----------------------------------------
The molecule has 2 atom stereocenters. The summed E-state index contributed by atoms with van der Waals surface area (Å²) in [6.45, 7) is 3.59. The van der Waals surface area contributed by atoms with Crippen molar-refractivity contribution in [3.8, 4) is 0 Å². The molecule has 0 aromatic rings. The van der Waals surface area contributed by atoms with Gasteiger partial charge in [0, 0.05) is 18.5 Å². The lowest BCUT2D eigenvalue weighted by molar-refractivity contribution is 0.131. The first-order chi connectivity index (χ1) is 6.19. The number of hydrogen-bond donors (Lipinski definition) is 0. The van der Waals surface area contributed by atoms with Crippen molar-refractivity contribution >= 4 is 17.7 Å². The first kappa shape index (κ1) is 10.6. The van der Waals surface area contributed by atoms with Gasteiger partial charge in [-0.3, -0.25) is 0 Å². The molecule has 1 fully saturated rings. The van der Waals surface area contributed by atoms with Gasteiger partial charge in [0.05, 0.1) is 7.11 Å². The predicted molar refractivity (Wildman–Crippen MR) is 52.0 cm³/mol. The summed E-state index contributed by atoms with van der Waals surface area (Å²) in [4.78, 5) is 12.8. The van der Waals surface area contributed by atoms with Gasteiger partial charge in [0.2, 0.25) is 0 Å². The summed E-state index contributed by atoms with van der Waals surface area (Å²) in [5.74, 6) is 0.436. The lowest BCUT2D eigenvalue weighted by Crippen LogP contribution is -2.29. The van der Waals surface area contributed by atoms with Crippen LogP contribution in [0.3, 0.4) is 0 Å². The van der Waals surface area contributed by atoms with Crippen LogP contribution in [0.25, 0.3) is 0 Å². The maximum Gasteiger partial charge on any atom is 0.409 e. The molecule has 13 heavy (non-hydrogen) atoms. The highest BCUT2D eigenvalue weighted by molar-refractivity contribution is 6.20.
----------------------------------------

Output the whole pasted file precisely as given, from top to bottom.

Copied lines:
The molecule has 2 atom stereocenters. The summed E-state index contributed by atoms with van der Waals surface area (Å²) in [6.45, 7) is 3.59. The van der Waals surface area contributed by atoms with Crippen molar-refractivity contribution in [3.8, 4) is 0 Å². The molecule has 0 aromatic rings. The van der Waals surface area contributed by atoms with Gasteiger partial charge in [0, 0.05) is 18.5 Å². The lowest BCUT2D eigenvalue weighted by molar-refractivity contribution is 0.131. The first-order chi connectivity index (χ1) is 6.19. The number of hydrogen-bond donors (Lipinski definition) is 0. The van der Waals surface area contributed by atoms with Crippen molar-refractivity contribution >= 4 is 17.7 Å². The first kappa shape index (κ1) is 10.6. The van der Waals surface area contributed by atoms with Gasteiger partial charge in [-0.3, -0.25) is 0 Å². The molecule has 1 fully saturated rings. The van der Waals surface area contributed by atoms with Gasteiger partial charge in [0.05, 0.1) is 7.11 Å². The predicted molar refractivity (Wildman–Crippen MR) is 52.0 cm³/mol. The summed E-state index contributed by atoms with van der Waals surface area (Å²) in [4.78, 5) is 12.8. The van der Waals surface area contributed by atoms with Gasteiger partial charge in [0.2, 0.25) is 0 Å². The summed E-state index contributed by atoms with van der Waals surface area (Å²) in [5.74, 6) is 0.436. The lowest BCUT2D eigenvalue weighted by Crippen LogP contribution is -2.29. The van der Waals surface area contributed by atoms with Crippen LogP contribution in [0.3, 0.4) is 0 Å². The van der Waals surface area contributed by atoms with Crippen LogP contribution in [0.25, 0.3) is 0 Å². The maximum Gasteiger partial charge on any atom is 0.409 e. The molecule has 13 heavy (non-hydrogen) atoms. The highest BCUT2D eigenvalue weighted by molar-refractivity contribution is 6.20.